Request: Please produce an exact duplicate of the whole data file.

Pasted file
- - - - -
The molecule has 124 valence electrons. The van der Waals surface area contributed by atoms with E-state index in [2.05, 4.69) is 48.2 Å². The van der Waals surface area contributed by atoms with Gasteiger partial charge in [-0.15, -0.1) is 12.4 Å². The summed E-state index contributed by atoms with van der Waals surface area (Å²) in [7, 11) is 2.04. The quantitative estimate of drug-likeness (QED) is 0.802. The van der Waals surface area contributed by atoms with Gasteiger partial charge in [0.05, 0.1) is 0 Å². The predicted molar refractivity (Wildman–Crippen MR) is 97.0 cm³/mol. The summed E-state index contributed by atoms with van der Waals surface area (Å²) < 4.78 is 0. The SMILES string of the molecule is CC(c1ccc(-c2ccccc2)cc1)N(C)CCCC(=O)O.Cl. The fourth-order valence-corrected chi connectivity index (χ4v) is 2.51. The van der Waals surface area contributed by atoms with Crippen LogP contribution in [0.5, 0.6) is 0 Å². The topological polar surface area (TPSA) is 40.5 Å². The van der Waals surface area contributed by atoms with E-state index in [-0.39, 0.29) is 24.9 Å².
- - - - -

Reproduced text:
The molecule has 124 valence electrons. The van der Waals surface area contributed by atoms with E-state index in [2.05, 4.69) is 48.2 Å². The van der Waals surface area contributed by atoms with Gasteiger partial charge in [-0.15, -0.1) is 12.4 Å². The summed E-state index contributed by atoms with van der Waals surface area (Å²) in [7, 11) is 2.04. The quantitative estimate of drug-likeness (QED) is 0.802. The van der Waals surface area contributed by atoms with Gasteiger partial charge in [0.05, 0.1) is 0 Å². The predicted molar refractivity (Wildman–Crippen MR) is 97.0 cm³/mol. The summed E-state index contributed by atoms with van der Waals surface area (Å²) < 4.78 is 0. The SMILES string of the molecule is CC(c1ccc(-c2ccccc2)cc1)N(C)CCCC(=O)O.Cl. The fourth-order valence-corrected chi connectivity index (χ4v) is 2.51. The van der Waals surface area contributed by atoms with Crippen LogP contribution in [0.5, 0.6) is 0 Å². The topological polar surface area (TPSA) is 40.5 Å². The van der Waals surface area contributed by atoms with E-state index in [-0.39, 0.29) is 24.9 Å².